Saturday, 16 December 2017

Why PT/VT Secondary Terminal should not be Shorted?

Before discussing "Why PT/VT Secondary Terminal should not be Shorted?", it is good to have a brief idea of Potential Transformers / Voltage Transformers. PTs/VTs are Instrument Transformer used for the purpose of protection and measurement. The construction of PT/VT is same as that of power transformer except for insulation level, cooling, sealing etc. PTs are designed for of specific voltage rating like 400 kV / 110 V. This means that when a PT primary is connected to 400 kV line, the secondary voltage will be 110 V. This secondary voltage is then connected to various measuring instruments like voltmeter, energy meter etc. and protection relays like distance relaydirection earth fault relay etc.




Thus we can say, PT steps down the primary line voltage to some lower voltage suitable for relays and meters. This means that PT design should be such that to have low voltage regulation to maintain its secondary voltage constant.

Why PT/VT Secondary Terminal should not be Shorted?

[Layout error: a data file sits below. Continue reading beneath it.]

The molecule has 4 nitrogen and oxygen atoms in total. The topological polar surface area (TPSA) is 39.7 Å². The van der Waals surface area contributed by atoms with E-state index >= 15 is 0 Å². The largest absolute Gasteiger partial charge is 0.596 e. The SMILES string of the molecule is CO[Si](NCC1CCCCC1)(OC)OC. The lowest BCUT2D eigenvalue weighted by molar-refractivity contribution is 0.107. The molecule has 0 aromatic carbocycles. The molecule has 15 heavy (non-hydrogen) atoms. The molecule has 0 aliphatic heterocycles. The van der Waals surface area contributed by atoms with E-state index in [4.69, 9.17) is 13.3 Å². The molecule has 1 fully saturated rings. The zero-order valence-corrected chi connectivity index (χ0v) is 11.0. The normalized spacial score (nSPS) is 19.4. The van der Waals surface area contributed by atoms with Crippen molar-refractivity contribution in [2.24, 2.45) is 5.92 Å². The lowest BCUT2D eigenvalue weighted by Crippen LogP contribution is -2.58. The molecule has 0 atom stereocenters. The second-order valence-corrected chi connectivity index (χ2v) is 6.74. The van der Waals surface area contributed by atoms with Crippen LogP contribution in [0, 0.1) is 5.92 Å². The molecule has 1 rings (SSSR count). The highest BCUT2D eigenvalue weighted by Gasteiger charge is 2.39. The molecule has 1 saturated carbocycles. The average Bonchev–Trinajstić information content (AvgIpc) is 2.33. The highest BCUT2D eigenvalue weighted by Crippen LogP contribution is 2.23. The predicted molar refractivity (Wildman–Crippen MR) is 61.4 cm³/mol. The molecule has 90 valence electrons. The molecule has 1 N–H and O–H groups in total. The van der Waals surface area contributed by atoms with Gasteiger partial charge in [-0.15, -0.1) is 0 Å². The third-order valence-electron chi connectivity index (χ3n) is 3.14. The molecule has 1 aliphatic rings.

Let us now come to the point, why PT/VT Secondary Terminals should not be shorted? Unlike Current Transformer (CT), PTs are connected in line to ground as shown in figure below. Figure below depicts the connection of three PTs connected in three phases. Note that a neutral point is made by shorting a terminal of three PTs and then grounding the neutral point. 

PT-VT-Secondary-Terminal-should-not-Shorted


You may like to read Difference between Current Transformer & Potential Transformer

Due to low voltage regulation, the secondary terminal voltage will remain constant and hence if we keep the PT terminals open, nothing is going to happen as the secondary voltage is low (110 / 1.732 = 63.5V). Mind that the same is not true for CT. CT secondary terminals should never be kept open. In normal condition, PT secondary is connected to some impedance offered by relay / measuring instrument. Therefore the current through the secondary circuit is low.

But when we short the secondary of PT, a high current will flow thorough the secondary circuit. This is because of low voltage regulation. PT will try to maintain its secondary voltage and for doing this it will try to flow high current through shorted terminals. This high current will lead to overheating and consequent damage to the PT.
To avoid damage due to short circuit of PT terminals, fuses are installed in PT junction box. In case of short circuit of secondary terminals, these fuses will blow out and thus will open the circuit. It shall be noted that fuse should be installed as near to the PT as possible to avoid heating of connecting cables.